there are cost-effective treatments. The challenge is to close the gap

              between science and practice.



              The Foundation asked Dr. Dietrich and his colleagues to accelerate

              progress in closing the gap to develop a successful, replicable model of

              clinical care that would be available and sustainable in community

              healthcare settings and ready to take to scale nationally. Now we need to

              get the word out that the approach represented by RESPECT is practical

              and feasible in a variety of care settings, and that the tools are readily

              available.



A. Dietrich   Thank you very much, Dr. Garduque. I think we’re now ready to take

              some questions.



Coordinator   Your first question comes from Byron Spice from the Pittsburgh Post

              Gazette. Your line is open.
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B. Spice      Thank you. Dr. Dietrich, in this study you’re comparing the RESPECT

              model to usual care. Was usual care standardized in some way or did this

              vary depending on the provider?



A. Dietrich   Usual care was not standardized. It was what the provider usually did

              with a patient who was starting or changing their prescription dosage for

              medication or was being referred to counseling. It is worth noting that to

              participate in a study of this sort, the clinicians have to have a certain level

              of confidence in their care, and they have to be willing to cooperate with

              the rigors of informed consent and other things.



              So we found that our usual care physicians probably perform better than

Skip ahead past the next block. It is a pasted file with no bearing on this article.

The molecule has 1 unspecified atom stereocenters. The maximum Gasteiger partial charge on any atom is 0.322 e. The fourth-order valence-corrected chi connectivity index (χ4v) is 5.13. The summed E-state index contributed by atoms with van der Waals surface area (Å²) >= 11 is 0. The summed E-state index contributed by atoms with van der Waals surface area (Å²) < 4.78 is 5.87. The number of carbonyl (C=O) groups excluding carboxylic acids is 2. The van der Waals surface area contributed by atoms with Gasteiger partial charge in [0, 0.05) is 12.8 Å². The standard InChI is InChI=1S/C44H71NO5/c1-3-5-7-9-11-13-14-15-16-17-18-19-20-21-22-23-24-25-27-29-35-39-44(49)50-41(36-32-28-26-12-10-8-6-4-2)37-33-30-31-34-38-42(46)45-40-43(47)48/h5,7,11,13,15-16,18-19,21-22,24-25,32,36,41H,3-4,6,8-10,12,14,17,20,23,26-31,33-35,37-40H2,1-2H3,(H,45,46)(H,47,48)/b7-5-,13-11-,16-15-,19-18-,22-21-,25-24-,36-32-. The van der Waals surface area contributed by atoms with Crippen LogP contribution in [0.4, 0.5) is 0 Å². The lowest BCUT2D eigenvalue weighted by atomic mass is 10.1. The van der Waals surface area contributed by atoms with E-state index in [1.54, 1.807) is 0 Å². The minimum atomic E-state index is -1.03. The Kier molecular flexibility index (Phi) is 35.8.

the national average in terms of providing services for depressive disorder.

              But even though this was a high-performing group to begin with, the

              RESPECT model was able to boost their outcomes in terms of patient

              depression and to achieve superior results in terms of remission, response

              to treatment, and patient satisfaction.



              These physicians, for the most part, did rely on medications with some

              proportion of patients getting counseling as well. They were clinicians
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              who had been taught about informed consent and had reviewed for them

              the criteria for diagnosing depression. But other than that there was no

              standard approach that they were required to take.



B. Spice      Is the effect with respect that they have more contact because of the

              follow-up calls, or is the number of contacts the same as with usual care

              but just different in kind?



A. Dietrich   That’s a great question, and I can direct your attention to table three in the

              paper and tell you some of the things that it reports. In particular, the

              clinicians in the prepared practices that were part of the RESPECT model

              were shown by independent evaluators to be more thorough about

              evaluating suicide risk, to be more likely to hand the patients patient-

              education material about depression, and to be more likely to promote

              self-management on behalf of the patient; that is seeking active

              opportunities for social contact, doing positive things like exercise and

              watching their diet. So those were some of the things that were different

              in terms of improved process of care for the clinicians that were working

              within the RESPECT model.